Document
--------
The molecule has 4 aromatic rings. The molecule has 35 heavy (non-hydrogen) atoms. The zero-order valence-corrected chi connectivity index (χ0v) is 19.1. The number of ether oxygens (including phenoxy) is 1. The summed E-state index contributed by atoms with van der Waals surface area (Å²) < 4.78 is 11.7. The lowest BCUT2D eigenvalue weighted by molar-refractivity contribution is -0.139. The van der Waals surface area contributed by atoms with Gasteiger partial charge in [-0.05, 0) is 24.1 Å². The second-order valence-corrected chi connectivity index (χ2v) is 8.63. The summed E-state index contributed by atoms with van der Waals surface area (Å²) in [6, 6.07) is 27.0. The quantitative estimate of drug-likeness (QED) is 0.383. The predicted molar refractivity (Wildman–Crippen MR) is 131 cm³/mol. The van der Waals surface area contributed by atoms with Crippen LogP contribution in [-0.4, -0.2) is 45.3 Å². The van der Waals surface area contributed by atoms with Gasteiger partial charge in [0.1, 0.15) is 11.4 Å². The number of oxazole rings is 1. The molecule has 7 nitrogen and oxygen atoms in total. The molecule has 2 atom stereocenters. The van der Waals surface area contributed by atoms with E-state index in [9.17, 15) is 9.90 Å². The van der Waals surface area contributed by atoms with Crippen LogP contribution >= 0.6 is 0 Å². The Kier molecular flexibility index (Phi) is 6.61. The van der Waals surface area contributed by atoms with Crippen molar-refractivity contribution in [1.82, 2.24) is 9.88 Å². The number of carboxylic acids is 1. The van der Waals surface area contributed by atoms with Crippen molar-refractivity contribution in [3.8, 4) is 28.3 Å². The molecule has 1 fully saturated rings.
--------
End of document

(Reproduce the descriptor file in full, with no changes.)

The molecule has 4 aromatic rings. The molecule has 35 heavy (non-hydrogen) atoms. The zero-order valence-corrected chi connectivity index (χ0v) is 19.1. The number of ether oxygens (including phenoxy) is 1. The summed E-state index contributed by atoms with van der Waals surface area (Å²) < 4.78 is 11.7. The lowest BCUT2D eigenvalue weighted by molar-refractivity contribution is -0.139. The van der Waals surface area contributed by atoms with Gasteiger partial charge in [-0.05, 0) is 24.1 Å². The second-order valence-corrected chi connectivity index (χ2v) is 8.63. The summed E-state index contributed by atoms with van der Waals surface area (Å²) in [6, 6.07) is 27.0. The quantitative estimate of drug-likeness (QED) is 0.383. The predicted molar refractivity (Wildman–Crippen MR) is 131 cm³/mol. The van der Waals surface area contributed by atoms with Crippen LogP contribution in [-0.4, -0.2) is 45.3 Å². The van der Waals surface area contributed by atoms with Gasteiger partial charge in [0.1, 0.15) is 11.4 Å². The number of oxazole rings is 1. The molecule has 7 nitrogen and oxygen atoms in total. The molecule has 2 atom stereocenters. The van der Waals surface area contributed by atoms with E-state index in [9.17, 15) is 9.90 Å². The van der Waals surface area contributed by atoms with Crippen LogP contribution >= 0.6 is 0 Å². The Kier molecular flexibility index (Phi) is 6.61. The van der Waals surface area contributed by atoms with Crippen molar-refractivity contribution in [1.82, 2.24) is 9.88 Å². The number of carboxylic acids is 1. The van der Waals surface area contributed by atoms with Crippen molar-refractivity contribution in [3.8, 4) is 28.3 Å². The molecule has 1 fully saturated rings.